Japan's surrender 75 years ago marked the end of World War II. However, the mood in the region has remained frosty ever since.
World War II ended on September 2, 1945, when Japanese representatives signed the Instrument of Surrender aboard the US Navy battleship USS Missouri in Tokyo Bay. In the 75 years since, little has changed in terms of a postwar reordering of Asia.
That is very different from Europe, where Germany and France, former enemies, came together to found the European Union (EU) — where the Soviet Union went, reunified Germany came and Eastern European countries became democracies.
But in Asia, the Cold War lives on. "Territorial and ideological conflicts in the region are the unresolved legacy of the war," says German historian Torsten Weber.
Nevertheless, there have been some changes. In China, communists rose to power in 1949; the Allied occupation of Japan was officially ended by the 1952 Treaty of San Francisco; and South Korea and Taiwan both overthrew dictators. Today, the region remains split into two heavily armed blocs competing for primacy: "In China and North Korea we have party and family dynasties, in the other countries, democracies," says Weber.
As superpowers, China and the US continue to wrestle for influence in the region, other typical Cold War aspects can be seen in the continued partition of the Korean Peninsula or the existence of puffer states like North Korea. That ongoing status quo could have been changed back in 1989, when the Iron Curtain fell. Had China embraced reform, then both Koreas and Japan would have had to react, "But that historical chance slipped away with the Tiananmen Square Massacre," says Weber, a researcher at the German Institute for Japanese Studies in Tokyo.
Unlike Europe, it seems there is a lack of willingness to forgive old injustices across Asia, something that is reflected in the territorial conflicts playing out in the region today. On the surface, today's disputes are about nothing more than a number of uninhabited islands off the coast of South Korea and in the South China Sea. Possession of the islands is claimed by all sides as necessary for exploiting natural resources and establishing military security.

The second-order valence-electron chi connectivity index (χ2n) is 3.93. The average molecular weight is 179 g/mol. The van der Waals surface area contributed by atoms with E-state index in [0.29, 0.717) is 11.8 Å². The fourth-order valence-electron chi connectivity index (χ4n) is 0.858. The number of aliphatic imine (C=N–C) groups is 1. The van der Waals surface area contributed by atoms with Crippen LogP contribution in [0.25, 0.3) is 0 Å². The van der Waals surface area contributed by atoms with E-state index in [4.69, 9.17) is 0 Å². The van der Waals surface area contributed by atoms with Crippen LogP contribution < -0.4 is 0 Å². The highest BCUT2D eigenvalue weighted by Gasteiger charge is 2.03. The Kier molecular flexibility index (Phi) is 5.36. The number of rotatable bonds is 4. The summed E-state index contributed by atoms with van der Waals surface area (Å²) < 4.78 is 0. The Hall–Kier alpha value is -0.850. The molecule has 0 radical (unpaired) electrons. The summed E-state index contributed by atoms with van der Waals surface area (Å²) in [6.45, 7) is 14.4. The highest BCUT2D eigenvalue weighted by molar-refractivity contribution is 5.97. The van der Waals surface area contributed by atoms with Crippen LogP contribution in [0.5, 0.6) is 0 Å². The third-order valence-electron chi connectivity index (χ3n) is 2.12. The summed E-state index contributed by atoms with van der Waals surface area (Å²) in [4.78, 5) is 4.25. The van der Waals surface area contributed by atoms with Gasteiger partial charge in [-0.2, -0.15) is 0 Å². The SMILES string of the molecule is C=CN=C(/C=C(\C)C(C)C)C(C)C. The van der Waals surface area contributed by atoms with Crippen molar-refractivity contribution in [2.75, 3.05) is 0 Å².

But one must not underestimate China's sense of late justice, perhaps even historical revenge, in the matter either. Japan has steadfastly refused to pay a territorial price for its war of aggression, and according to Stephan Nagy, a political scientist at the International Christian University in Tokyo: "Beijing, Seoul and Pyongyang all see the partitioning of the Korean Peninsula and the existence of Taiwan as the direct result of Japanese imperialism."
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The situation has fueled nationalism in the region. South Korea, which endured Japanese colonialism from 1910 to 1945, embarked on rigid social and political programs to overcome all traces of Japanese influence and to distinguish itself from its former occupier. China's relations with Japan are also guided by nationalist motives. When the two countries normalized relations in 1972, Chinese leader Mao Zedong said his communist comrades could never have taken control of the country had it not been for the Japanese invasion. By the time Jiang Zemin took the reins in Beijing in the 1990s, China had moved away from the rhetoric of class conflict to that of nationalism, which allowed the Chinese to prop up old negative stereotypes about the Japanese aggressor.